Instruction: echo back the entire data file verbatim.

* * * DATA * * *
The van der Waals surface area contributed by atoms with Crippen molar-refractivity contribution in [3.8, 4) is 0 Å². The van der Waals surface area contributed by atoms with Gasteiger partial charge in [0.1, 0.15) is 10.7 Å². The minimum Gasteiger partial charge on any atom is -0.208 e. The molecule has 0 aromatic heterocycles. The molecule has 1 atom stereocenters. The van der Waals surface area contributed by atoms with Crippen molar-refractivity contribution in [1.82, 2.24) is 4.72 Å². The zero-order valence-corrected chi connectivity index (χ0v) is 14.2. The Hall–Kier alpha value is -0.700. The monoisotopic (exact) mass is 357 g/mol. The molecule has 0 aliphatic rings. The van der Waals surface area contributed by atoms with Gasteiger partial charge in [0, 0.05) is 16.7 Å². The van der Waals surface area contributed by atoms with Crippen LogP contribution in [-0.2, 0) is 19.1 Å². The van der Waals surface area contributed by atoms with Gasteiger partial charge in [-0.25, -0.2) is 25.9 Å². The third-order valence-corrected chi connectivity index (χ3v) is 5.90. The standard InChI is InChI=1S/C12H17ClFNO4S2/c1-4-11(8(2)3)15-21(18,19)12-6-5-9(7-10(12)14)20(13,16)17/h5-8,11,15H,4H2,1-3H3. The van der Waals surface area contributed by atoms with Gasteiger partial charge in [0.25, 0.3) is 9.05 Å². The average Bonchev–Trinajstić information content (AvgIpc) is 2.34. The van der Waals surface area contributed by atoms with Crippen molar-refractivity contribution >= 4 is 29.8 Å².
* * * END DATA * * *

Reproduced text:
The van der Waals surface area contributed by atoms with Crippen molar-refractivity contribution in [3.8, 4) is 0 Å². The van der Waals surface area contributed by atoms with Gasteiger partial charge in [0.1, 0.15) is 10.7 Å². The minimum Gasteiger partial charge on any atom is -0.208 e. The molecule has 0 aromatic heterocycles. The molecule has 1 atom stereocenters. The van der Waals surface area contributed by atoms with Crippen molar-refractivity contribution in [1.82, 2.24) is 4.72 Å². The zero-order valence-corrected chi connectivity index (χ0v) is 14.2. The Hall–Kier alpha value is -0.700. The monoisotopic (exact) mass is 357 g/mol. The molecule has 0 aliphatic rings. The van der Waals surface area contributed by atoms with Gasteiger partial charge in [0, 0.05) is 16.7 Å². The van der Waals surface area contributed by atoms with Crippen LogP contribution in [-0.2, 0) is 19.1 Å². The van der Waals surface area contributed by atoms with Gasteiger partial charge in [-0.25, -0.2) is 25.9 Å². The third-order valence-corrected chi connectivity index (χ3v) is 5.90. The standard InChI is InChI=1S/C12H17ClFNO4S2/c1-4-11(8(2)3)15-21(18,19)12-6-5-9(7-10(12)14)20(13,16)17/h5-8,11,15H,4H2,1-3H3. The van der Waals surface area contributed by atoms with Gasteiger partial charge in [0.25, 0.3) is 9.05 Å². The average Bonchev–Trinajstić information content (AvgIpc) is 2.34. The van der Waals surface area contributed by atoms with Crippen molar-refractivity contribution >= 4 is 29.8 Å².